This main course from Michael Wignall is a triumph of taste, texture, colour and skill - only the bravest should attempt. You will need to cook sous-vide in this recipe so make sure you have all the equipment before you begin.  This veal dish is sure to be a show stopper, impressing friends and family with the added components of brussels sprouts, sage, girolle mushrooms, and silver skin onions

For the veal, trim the loin of fat and sinew, reserving the trimmings for the veal jus. Portion into 8 x 100g pieces
For the chicken jus, in a large heavy-based stock pan, colour the chicken necks and wings in the olive oil to golden brown
Cover with cold water and bring to the boil. Skim off impurities. Add the vegetables, aromatics and alcohol
Simmer on a medium heat for 1 hour, skimming every 10 minutes. Pass the stock through muslin cloth and reduce for another 30 minutes until the liquid lightly coats the back of a spoon
Transfer into a large container and refrigerate overnight. The stock will set. Reserve 400ml of chicken jus for the jerez jus
For the veal jus, brown the veal trimmings in a medium heavy-based pan until golden in colour
Drain off the fat and wipe out the pan. Scrape any fat from the surface of the set chicken jus and melt the stock in the clean pan
Add the browned veal trimmings and reduce until the sauce is thick and easily coats the back of a spoon
Pass through a fine sieve and then a muslin cloth. Keep refrigerated until serving
For the veal, put each portion in a separate vac pac bag and vacuum to 60 melabites, with a tablespoon of veal jus in each bag. Poach at 58°C for 32 minutes
For the silverskins, peel the onions and cook in boiling salted water for 3 1/2 minutes. Refresh in ice water
Cut in half and trim off the root to make petals of onion. Keep refrigerated until serving
For the Brussels sprouts reduction, combine the wine, vinegar and aromatics in a medium heavy-based pan and reduce to a syrup. Reserve until ready to serve
For the choucroute, in a large heav-based pan, heat the duck fat. Fry the diced bacon until crisp. Then sweat the brunoised root vegetables until soft but with no colour
How to brunoise vegetables
Brunoise is a chopping technique in which you dice food into very small cubes measuring around 1mm to 2mm. First, shape the vegetable into a rectangular or square shape by cutting its four sides. Then, julienne the food by chopping it into thin lengthwise slices. Stack the slices and then hold them together lengthwise. Now chop the lengths into 2mm dice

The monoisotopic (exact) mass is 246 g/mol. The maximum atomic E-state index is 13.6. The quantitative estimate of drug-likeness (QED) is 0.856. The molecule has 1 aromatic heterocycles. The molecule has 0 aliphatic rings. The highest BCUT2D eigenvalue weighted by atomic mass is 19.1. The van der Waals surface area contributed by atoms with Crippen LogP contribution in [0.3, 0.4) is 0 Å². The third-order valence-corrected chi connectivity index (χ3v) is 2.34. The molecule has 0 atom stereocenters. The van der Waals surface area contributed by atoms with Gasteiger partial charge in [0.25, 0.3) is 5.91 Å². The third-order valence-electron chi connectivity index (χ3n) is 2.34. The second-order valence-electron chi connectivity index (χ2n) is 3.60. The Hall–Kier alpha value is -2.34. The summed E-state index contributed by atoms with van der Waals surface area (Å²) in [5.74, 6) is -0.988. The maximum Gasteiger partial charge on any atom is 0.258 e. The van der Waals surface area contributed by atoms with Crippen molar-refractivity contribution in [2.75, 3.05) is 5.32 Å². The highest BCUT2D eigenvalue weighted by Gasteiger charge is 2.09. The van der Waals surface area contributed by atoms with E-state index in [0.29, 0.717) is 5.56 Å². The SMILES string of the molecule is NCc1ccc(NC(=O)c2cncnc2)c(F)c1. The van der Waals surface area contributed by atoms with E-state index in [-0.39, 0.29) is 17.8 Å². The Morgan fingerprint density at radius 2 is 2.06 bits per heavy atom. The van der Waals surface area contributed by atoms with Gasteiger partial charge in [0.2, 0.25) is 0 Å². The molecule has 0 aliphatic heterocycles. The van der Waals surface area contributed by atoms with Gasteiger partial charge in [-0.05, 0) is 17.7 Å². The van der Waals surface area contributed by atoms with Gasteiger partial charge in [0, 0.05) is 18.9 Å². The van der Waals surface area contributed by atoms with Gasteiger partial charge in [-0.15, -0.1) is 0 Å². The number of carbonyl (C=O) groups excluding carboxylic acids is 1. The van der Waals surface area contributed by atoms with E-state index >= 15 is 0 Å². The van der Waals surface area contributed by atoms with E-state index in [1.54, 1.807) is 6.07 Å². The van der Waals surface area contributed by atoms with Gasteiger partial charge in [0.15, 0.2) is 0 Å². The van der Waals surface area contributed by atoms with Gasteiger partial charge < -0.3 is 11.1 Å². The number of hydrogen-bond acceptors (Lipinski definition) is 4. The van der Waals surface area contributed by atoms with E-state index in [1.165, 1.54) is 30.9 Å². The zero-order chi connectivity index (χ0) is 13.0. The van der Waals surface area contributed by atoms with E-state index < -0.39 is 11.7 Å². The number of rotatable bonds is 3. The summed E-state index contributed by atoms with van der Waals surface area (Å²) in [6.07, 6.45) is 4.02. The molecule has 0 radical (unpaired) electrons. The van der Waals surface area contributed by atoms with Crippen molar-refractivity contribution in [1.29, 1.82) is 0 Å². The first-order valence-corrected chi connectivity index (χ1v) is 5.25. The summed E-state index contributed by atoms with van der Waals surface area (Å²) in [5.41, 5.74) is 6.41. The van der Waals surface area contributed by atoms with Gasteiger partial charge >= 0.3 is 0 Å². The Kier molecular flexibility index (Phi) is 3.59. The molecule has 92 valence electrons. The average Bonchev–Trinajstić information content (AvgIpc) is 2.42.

Add and sweat the sprouts. Season and keep refrigerated until serving
Chiffonade is a cooking technique in which herbs or leafy green vegetables are cut into long, thin strips. This is accomplished by stacking the leaves, rolling them tightly, then cutting across the rolled leaves with a sharp knife, producing fine ribbons
For the purslane and girolles, pick the purslane from its stalks and keep refrigerated and covered with damp paper until serving
Using a damp j-cloth, wipe any dirt from the girolles. With a small sharp knife, scrape the outer layer from the stalk and trim. Keep in a dry container in the fridge until serving
For the jerez juice, in a medium heavy-based pan, reduce the alcohol, herbs and shallot to 100ml. Add the chicken jus and reduce to 250ml. Pass through a muslin cloth. Keep refrigerated until serving
For the sage velouté, sweat the shallot in olive oil for 1 minute. Add the sage. Add the chicken stock, and simmer for 4 minutes. Add the cream, and simmer for 1 minute. Add the salt and lemon
Pass through strainer into a liquidizer. Blend with the lecithin for 1 minute. Check the seasoning. Keep refrigerated until serving
To assemble the dish, lay out 8 plates. Gently heat the choucroute in a medium pan. Add the reduction, and cook for 1 minute
Adjust the seasoning if necessary then drain onto a cloth. Divide the mixture into 8 and spoon onto the centre of each plate
Remove the cooked veal from the bag. Slice each portion into two rounds. Glaze with the reserved, warm veal jus and place on the Brussels sprout choucroute
Lay the onion shells cut-side down in a warm non-stick pan. Bring to a warm temperature and cook until golden. Baste with foaming butter, season and drain on a cloth
Place 4-5 shells, coloured-side up around the veal
Melt the butter in a hot pan until foaming. Add the girolles and sea purslane and toss for 20 seconds. Season then drain onto a cloth. Sprinkle around the plate
Gently heat the jerez jus and sauce
Finally heat the velouté in a small pan to 62°C. Blitz with a hand blender. Take a spoonful of bubbles from the top and place over the dish. Serve immediately
Send us feedback on this Veal loin recipe  

Wine Matching

Find out why we suggest matching this Veal loin recipe with a medium and round red wine, or a full bodied red wine



Brussels sprouts


Silver skins

Sage velouté

Girolles and sea purslane

Jerez jus

  • 100ml of red wine
  • 100ml of ruby port
  • 90ml of Jerez vinegar
  • 100ml of Cabernet Sauvignon vinegar
  • 1 bunch of sage, blanched and chopped
  • 1 shallot, blanched and chopped

Chicken jus


  1. Sous vide or
  2. Water bath
  3. Sugar thermometer
  4. Muslin cloth
  5. Liquidiser
  6. Vac pac maker
  7. 8 medium Vac pac bags

Share this Recipe

A rich veal recipe using the flavours of sea purslane, girolles and sage with Brussels sprouts and sumptuous jerez jus. A veal loin recipe to experience.